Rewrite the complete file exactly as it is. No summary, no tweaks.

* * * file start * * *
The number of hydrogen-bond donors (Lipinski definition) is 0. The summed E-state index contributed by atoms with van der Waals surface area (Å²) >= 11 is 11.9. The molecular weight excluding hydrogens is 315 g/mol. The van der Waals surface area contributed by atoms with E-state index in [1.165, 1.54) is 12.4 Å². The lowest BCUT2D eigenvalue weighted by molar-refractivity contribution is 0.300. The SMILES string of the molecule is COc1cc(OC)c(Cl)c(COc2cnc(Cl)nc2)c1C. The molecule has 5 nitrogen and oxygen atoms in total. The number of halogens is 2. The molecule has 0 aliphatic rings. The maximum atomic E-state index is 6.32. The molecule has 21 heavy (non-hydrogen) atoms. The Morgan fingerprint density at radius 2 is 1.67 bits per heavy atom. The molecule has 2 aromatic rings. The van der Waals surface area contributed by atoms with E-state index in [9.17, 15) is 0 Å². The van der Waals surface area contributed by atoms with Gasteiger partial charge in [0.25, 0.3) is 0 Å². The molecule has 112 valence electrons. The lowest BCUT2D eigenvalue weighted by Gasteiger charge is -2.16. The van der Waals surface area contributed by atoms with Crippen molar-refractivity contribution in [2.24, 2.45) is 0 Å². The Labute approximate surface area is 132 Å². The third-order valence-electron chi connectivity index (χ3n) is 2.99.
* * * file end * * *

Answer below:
The number of hydrogen-bond donors (Lipinski definition) is 0. The summed E-state index contributed by atoms with van der Waals surface area (Å²) >= 11 is 11.9. The molecular weight excluding hydrogens is 315 g/mol. The van der Waals surface area contributed by atoms with E-state index in [1.165, 1.54) is 12.4 Å². The lowest BCUT2D eigenvalue weighted by molar-refractivity contribution is 0.300. The SMILES string of the molecule is COc1cc(OC)c(Cl)c(COc2cnc(Cl)nc2)c1C. The molecule has 5 nitrogen and oxygen atoms in total. The number of halogens is 2. The molecule has 0 aliphatic rings. The maximum atomic E-state index is 6.32. The molecule has 21 heavy (non-hydrogen) atoms. The Morgan fingerprint density at radius 2 is 1.67 bits per heavy atom. The molecule has 2 aromatic rings. The van der Waals surface area contributed by atoms with E-state index in [9.17, 15) is 0 Å². The van der Waals surface area contributed by atoms with Gasteiger partial charge in [0.25, 0.3) is 0 Å². The molecule has 112 valence electrons. The lowest BCUT2D eigenvalue weighted by Gasteiger charge is -2.16. The van der Waals surface area contributed by atoms with Crippen molar-refractivity contribution in [2.24, 2.45) is 0 Å². The Labute approximate surface area is 132 Å². The third-order valence-electron chi connectivity index (χ3n) is 2.99.